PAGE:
What the District Court did with this CIA presentation and what this Court must consider is "a de novo determination" of the propriety of the withholding, but in doing so the courts "must `accord substantial weight'" to the Agency's determinations. Ray v. Turner, 587 F.2d 1187, 1194 (D.C.Cir.1978). Once satisfied that proper procedures have been followed and that the information logically falls into the exemption claimed, the courts "need not go further to test the expertise of the agency, or to question its veracity when nothing appears to raise the issue of good faith." Weissman v. Central Intelligence Agency, 565 F.2d 692, 697 (D.C.Cir.1977). Conversely, "summary judgment may be granted on
We hold, under that standard and our decisions, that the Agency has met the burden of showing that it acted permissibly in its judgment that to reveal or acknowledge covert contacts with the University might very well disclose some sources or methods of foreign intelligence (or both) — and that the Agency's judgment must be accepted.
Plaintiff's principal response to the CIA's detailed affirmative showing is that our focus should be limited to the University of California, an enormous school with many different sectors of study and research, and from that narrow viewpoint (it is said) there is and could be no possible danger (through the mere statement that the Agency has had, or has not had, covert contacts at the University) to any sources or methods of foreign intelligence. Everyone already assumes, plaintiff urges, that a large, multi-faceted university like California must have had some sort of covert CIA contact at some point in the CIA's thirty-year history.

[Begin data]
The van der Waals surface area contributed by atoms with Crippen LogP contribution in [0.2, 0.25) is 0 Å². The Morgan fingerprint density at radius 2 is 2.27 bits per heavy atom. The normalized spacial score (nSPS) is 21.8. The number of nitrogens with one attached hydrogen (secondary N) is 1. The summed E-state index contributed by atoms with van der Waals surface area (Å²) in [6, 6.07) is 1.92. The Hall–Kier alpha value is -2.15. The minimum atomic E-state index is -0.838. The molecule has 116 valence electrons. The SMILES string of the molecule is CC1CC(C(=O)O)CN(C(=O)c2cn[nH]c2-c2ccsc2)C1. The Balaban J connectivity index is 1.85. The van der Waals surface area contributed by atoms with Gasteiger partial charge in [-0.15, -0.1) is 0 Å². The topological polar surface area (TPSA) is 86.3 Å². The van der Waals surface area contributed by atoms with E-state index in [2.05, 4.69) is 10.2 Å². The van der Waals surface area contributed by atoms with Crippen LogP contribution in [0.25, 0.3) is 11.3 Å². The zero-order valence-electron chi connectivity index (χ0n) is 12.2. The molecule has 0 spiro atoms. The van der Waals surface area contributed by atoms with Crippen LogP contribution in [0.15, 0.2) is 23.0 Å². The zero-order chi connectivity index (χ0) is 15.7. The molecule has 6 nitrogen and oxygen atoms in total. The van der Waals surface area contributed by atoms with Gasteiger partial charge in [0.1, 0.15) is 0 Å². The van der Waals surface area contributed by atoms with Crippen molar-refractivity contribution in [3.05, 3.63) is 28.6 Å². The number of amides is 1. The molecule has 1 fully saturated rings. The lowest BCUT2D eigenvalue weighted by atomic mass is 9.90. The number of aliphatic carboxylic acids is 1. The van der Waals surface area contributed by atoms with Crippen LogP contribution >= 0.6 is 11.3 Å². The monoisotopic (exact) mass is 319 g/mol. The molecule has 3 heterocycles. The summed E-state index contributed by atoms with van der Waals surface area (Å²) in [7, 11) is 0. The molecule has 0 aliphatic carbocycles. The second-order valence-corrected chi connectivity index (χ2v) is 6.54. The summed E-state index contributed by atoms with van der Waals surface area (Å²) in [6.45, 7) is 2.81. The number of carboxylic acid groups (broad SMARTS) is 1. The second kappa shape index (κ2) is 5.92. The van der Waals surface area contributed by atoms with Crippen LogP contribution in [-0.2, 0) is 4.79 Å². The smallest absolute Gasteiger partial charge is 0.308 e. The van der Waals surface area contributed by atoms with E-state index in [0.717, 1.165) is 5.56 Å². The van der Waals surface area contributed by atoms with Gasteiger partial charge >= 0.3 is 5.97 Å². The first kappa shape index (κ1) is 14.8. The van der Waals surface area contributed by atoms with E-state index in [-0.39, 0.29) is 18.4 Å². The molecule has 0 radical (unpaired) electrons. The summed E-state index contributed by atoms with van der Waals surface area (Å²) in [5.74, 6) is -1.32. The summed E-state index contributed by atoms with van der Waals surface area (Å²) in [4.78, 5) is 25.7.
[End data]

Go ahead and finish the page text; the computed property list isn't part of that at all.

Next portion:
This position is not as persuasive as plaintiff thinks. First, an official recognition by the CIA itself that it has had such contact is significantly more than the assumption on which plaintiff relies — whether it be the assumption of foreign intelligence organizations, of the public at large, or of the university community. Official acknowledgement ends all doubt and gives the foreign organization a firmer basis for its own strategic or tactical response. See Phillippi v. Central Intelligence Agency, 655 F.2d 1325, 1332 (D.C.Cir.1981). "[T]he FOIA does not require the CIA to lighten the task of our adversaries around the world by providing them with documentary assistance from which to piece together the truth." Ibid.